Rhodiola Rosea & Adaptogens for Stress

Rhodiola rosea branch and wooden bowl isolated on white background. Medical and cosmetic herbs. Vector illustration hand drawn.
Rhodiola rosea branch and wooden bowl isolated on white background. Medical and cosmetic herbs. Vector illustration hand drawn.

Rhodiola Rosea, commonly known as Roseroot, is known as an “adaptogenic” herb, meaning it helps us process the negative health effects of stress (physical, emotional, spiritual). I would say that I use it most commonly in practice to help normalize adrenal and thyroid hormones.

But, it’s so much more than that. 

It’s said that the Vikings would chew Roseroot for extra strength on their long, arduous journeys. Today, Roseroot is known to enhance athletic performance and stamina. So in addition to recommending it to my athletes, I recommend often to my new Moms – safe to use while breastfeeding, it’s a great supporter of that postpartum exhaustion.

It’s also a booster of academic performance – in a study of mental fatigue, 128 students were given either Rhodiola or placebo. The Rhodiola group had a 56% decrease in errors after four hours, where the placebo group had an increase of 37%. This makes me think of all those kids who struggle in school, as well as university students, especially during exam periods.

Roseroot has the ability to change the structure of the brain – influencing “neuroplasticity” – making it very useful in mental health conditions like depression and anxiety. In 2008 a group of people with Generalized Anxiety Disorder were given Rhodiola for 10 weeks, and experienced a reduction in symptoms similar to people given benzodiazepines. A similar study in 2015 was done comparing Rhodiola and Sertraline (an SSRI antidepressant medication) in those with Major Depression. Similar benefits were seen, with the exception that rhodiola carries a far lower risk of side effects, dependance, and adverse events.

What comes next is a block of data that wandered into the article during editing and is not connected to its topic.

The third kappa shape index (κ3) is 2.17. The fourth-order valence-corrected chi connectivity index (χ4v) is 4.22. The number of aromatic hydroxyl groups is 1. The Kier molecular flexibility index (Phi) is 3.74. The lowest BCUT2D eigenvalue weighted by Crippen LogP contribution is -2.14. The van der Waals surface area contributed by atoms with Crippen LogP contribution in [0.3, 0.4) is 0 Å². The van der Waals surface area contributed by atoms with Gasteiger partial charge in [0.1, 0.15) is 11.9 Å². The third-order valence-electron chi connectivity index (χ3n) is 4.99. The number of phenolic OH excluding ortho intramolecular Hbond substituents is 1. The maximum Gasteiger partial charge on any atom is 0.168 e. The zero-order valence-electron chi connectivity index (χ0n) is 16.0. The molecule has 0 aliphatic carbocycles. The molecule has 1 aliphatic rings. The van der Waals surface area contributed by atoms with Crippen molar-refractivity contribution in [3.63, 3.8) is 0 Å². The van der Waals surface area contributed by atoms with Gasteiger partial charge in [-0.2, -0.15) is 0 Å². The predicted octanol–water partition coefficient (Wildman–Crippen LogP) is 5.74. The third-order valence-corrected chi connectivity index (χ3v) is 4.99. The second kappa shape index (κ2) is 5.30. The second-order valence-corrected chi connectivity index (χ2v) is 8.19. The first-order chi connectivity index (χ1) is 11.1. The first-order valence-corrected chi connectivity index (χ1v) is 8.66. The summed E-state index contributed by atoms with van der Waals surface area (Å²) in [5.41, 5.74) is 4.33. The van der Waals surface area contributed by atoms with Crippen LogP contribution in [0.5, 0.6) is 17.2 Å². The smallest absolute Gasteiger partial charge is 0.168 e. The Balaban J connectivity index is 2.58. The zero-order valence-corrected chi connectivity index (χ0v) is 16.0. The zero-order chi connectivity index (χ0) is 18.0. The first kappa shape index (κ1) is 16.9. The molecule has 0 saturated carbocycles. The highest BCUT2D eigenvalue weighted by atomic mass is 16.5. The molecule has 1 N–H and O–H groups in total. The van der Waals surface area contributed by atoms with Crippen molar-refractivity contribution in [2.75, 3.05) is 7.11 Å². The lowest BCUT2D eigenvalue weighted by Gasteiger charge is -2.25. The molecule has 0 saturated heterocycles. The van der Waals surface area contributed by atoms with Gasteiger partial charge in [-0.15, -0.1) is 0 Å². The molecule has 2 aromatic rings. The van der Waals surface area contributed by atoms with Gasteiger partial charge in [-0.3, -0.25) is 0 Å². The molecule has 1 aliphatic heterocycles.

The beneficial effects of rhodiola have also been studied, showing positive results as an herb to help fight cancer, treat erectile dysfunction, boost fertility, fight viruses, and as a treatment for opioid withdrawal & smoking cessation

If fresh Rhodiola is hung on the walls of the home to dry, it’ll emit the smell of roses, and repel insects. As a flower essence, it is used for issues surrounding ego, forgiveness, and acceptance. It helps one depersonalize perceived injustice or acknowledgement of an indifference as opposed to deliberate betrayal. It is for those who’s emotional armour has been hardened from years of criticism, to help them heal and soften.

Do you have any experiences working with Rhodiola?


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